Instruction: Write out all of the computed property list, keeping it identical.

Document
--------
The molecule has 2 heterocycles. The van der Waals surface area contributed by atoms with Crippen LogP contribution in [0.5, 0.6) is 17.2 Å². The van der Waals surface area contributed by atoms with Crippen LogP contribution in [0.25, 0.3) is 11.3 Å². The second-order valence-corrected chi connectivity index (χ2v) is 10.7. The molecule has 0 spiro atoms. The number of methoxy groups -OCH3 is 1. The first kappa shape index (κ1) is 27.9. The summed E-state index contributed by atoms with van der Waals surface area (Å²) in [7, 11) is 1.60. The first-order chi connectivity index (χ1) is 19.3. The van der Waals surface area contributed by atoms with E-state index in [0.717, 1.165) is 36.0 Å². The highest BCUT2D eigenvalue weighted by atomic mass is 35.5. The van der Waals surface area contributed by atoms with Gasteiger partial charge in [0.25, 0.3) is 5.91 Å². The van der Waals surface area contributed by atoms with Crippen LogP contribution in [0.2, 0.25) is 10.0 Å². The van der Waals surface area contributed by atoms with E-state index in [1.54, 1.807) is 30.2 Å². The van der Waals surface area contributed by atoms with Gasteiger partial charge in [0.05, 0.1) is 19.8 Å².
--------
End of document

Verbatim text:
The molecule has 2 heterocycles. The van der Waals surface area contributed by atoms with Crippen LogP contribution in [0.5, 0.6) is 17.2 Å². The van der Waals surface area contributed by atoms with Crippen LogP contribution in [0.25, 0.3) is 11.3 Å². The second-order valence-corrected chi connectivity index (χ2v) is 10.7. The molecule has 0 spiro atoms. The number of methoxy groups -OCH3 is 1. The first kappa shape index (κ1) is 27.9. The summed E-state index contributed by atoms with van der Waals surface area (Å²) in [7, 11) is 1.60. The first-order chi connectivity index (χ1) is 19.3. The van der Waals surface area contributed by atoms with E-state index in [0.717, 1.165) is 36.0 Å². The highest BCUT2D eigenvalue weighted by atomic mass is 35.5. The van der Waals surface area contributed by atoms with Gasteiger partial charge in [0.25, 0.3) is 5.91 Å². The van der Waals surface area contributed by atoms with Crippen LogP contribution in [0.2, 0.25) is 10.0 Å². The van der Waals surface area contributed by atoms with E-state index in [1.54, 1.807) is 30.2 Å². The van der Waals surface area contributed by atoms with Gasteiger partial charge in [0.05, 0.1) is 19.8 Å².